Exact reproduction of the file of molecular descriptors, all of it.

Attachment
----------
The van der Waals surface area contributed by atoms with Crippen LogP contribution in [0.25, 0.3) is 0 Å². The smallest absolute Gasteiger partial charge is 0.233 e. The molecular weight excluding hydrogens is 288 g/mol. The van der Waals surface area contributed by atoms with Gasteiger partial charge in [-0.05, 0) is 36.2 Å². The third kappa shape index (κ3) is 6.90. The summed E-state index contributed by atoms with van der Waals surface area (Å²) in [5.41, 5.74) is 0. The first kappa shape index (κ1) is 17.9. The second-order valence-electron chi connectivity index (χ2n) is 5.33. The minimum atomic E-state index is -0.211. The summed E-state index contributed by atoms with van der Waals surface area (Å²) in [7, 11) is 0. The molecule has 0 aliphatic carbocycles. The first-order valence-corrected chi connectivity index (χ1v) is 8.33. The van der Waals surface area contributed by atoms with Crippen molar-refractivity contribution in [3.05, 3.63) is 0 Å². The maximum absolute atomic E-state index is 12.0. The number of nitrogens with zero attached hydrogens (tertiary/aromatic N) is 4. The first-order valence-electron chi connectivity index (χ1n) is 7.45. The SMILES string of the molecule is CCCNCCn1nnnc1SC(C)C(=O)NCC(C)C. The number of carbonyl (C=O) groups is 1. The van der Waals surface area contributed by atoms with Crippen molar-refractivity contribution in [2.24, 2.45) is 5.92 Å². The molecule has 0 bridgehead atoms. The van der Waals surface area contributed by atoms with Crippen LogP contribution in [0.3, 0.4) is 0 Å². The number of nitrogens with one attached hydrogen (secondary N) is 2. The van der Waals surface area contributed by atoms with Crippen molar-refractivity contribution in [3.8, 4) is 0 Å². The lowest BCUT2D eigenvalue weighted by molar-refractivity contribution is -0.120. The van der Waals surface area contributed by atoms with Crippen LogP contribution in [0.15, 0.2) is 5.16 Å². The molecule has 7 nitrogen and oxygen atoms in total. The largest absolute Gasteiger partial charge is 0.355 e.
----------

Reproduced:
The van der Waals surface area contributed by atoms with Crippen LogP contribution in [0.25, 0.3) is 0 Å². The smallest absolute Gasteiger partial charge is 0.233 e. The molecular weight excluding hydrogens is 288 g/mol. The van der Waals surface area contributed by atoms with Gasteiger partial charge in [-0.05, 0) is 36.2 Å². The third kappa shape index (κ3) is 6.90. The summed E-state index contributed by atoms with van der Waals surface area (Å²) in [5.41, 5.74) is 0. The first kappa shape index (κ1) is 17.9. The second-order valence-electron chi connectivity index (χ2n) is 5.33. The minimum atomic E-state index is -0.211. The summed E-state index contributed by atoms with van der Waals surface area (Å²) in [7, 11) is 0. The molecule has 0 aliphatic carbocycles. The first-order valence-corrected chi connectivity index (χ1v) is 8.33. The van der Waals surface area contributed by atoms with Crippen molar-refractivity contribution in [3.05, 3.63) is 0 Å². The maximum absolute atomic E-state index is 12.0. The number of nitrogens with zero attached hydrogens (tertiary/aromatic N) is 4. The first-order valence-electron chi connectivity index (χ1n) is 7.45. The SMILES string of the molecule is CCCNCCn1nnnc1SC(C)C(=O)NCC(C)C. The number of carbonyl (C=O) groups is 1. The van der Waals surface area contributed by atoms with Crippen molar-refractivity contribution in [2.24, 2.45) is 5.92 Å². The molecule has 0 bridgehead atoms. The van der Waals surface area contributed by atoms with Crippen LogP contribution in [0.3, 0.4) is 0 Å². The number of nitrogens with one attached hydrogen (secondary N) is 2. The van der Waals surface area contributed by atoms with Crippen molar-refractivity contribution in [3.8, 4) is 0 Å². The lowest BCUT2D eigenvalue weighted by molar-refractivity contribution is -0.120. The van der Waals surface area contributed by atoms with Crippen LogP contribution in [0.15, 0.2) is 5.16 Å². The molecule has 7 nitrogen and oxygen atoms in total. The largest absolute Gasteiger partial charge is 0.355 e.